Gender discrimination defines India’s economy
Improving the gender balance in labour force participation, entrepreneurship and growth is an important first step for India’s development
A central driver of economic growth is the increased role of women. This growth comes in many forms: better education and health that increase female labour force participation, reduced discrimination and wage differentials that encourage greater effort, and improved advancement practices that promote talented women into leadership and managerial roles.
Despite its recent economic advances, India’s gender balance in labour force participation, entrepreneurship, and growth remains among the lowest in the world. Improving this balance is an important first step for India’s development and its achievement of greater economic growth and gender equality.
In a recent work with Arti Grover, Sari Kerr and William Kerr, we examine how female participation in economic activity has evolved in India (Will market competition trump gender discrimination in India? Policy Research Working Paper Series 7814). Women entrepreneurs in India are mostly concentrated in low-paying industries. This gender concentration in low-wage industries has increased over time. In the manufacturing sector, tobacco products, apparel and textiles attract the largest count and share of women entrepreneurs, perhaps because these industries are known to have lower physical labour requirements. Among services, it is the education, sewage, refuse disposal, sanitation and financial intermediation services that attract the largest share of female proprietors. There is a strong negative relationship between average industry wages and the share of female-led plants in the manufacturing sector. The association between the share of female-owned plants and average industry wages in the services sector is also negative, but not as strongly so.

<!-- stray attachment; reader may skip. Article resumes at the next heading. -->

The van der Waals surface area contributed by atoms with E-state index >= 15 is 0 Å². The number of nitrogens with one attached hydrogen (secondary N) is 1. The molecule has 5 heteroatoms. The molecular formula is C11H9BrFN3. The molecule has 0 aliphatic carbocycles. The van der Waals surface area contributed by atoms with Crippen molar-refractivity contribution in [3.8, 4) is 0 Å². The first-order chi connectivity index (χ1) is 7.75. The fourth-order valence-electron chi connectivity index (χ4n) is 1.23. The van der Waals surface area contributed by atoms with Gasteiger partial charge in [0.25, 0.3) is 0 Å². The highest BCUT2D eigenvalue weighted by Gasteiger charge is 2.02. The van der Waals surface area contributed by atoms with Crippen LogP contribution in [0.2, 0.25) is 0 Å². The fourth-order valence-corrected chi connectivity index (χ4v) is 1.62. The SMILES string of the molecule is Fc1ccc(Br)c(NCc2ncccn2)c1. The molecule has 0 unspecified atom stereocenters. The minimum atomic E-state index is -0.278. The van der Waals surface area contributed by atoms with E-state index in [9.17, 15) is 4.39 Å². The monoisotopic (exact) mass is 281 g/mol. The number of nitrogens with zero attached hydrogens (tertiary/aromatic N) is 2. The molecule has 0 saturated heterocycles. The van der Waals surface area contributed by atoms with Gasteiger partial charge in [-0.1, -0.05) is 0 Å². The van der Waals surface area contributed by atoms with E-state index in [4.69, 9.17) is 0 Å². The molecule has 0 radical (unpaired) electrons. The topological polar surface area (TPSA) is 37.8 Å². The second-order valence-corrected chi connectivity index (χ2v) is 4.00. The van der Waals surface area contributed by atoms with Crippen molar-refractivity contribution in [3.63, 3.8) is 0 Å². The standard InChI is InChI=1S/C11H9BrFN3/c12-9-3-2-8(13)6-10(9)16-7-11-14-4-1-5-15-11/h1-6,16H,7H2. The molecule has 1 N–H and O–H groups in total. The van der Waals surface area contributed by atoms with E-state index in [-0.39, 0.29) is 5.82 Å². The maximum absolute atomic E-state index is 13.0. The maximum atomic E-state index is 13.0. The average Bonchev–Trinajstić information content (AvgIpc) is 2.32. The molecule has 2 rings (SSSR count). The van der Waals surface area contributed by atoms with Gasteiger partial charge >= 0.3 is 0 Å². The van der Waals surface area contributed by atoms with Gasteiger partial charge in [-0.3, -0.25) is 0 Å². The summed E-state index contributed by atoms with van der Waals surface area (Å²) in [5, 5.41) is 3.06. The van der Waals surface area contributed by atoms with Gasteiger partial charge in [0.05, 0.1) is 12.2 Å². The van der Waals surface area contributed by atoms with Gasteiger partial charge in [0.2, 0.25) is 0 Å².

Industries that show higher rates of female entrepreneurship and employment are also, broadly, the industries that show the highest segmentation in terms of female employees being matched to female owners. If people prefer to work with their own “types”, then in the case of India, gender of the owner overwhelmingly predicts the gender of the employees.
This is also true for male-led plants, where, for instance, radio, television, and communication equipment, other transport equipment and fabricated metal products are among the most gender segmented in informal manufacturing. In the case of services, male-led plants in water transport, land transport and research and development tend to employ the largest share of male workers. Although segmentation by gender is increasing in most industries, it is remarkably heightened in female-led plants in the basic metals and motor vehicles, trailers and semi-trailers segments of informal manufacturing, while within services, it has increased the most in postal and telecommunications and real estate services.
Despite many competitive reforms that India has undertaken, gender-based segmentation has increased over the years. For instance, the share of female employees in female-led informal manufacturing plants increased from 88% in 2001 to 93% in 2010. In the case of services, the share of female employees in women-led establishments increased from 75% to 87% during the same period. Likewise, the share of male employees in male-owned businesses has increased from 80% to 86% in unorganized manufacturing.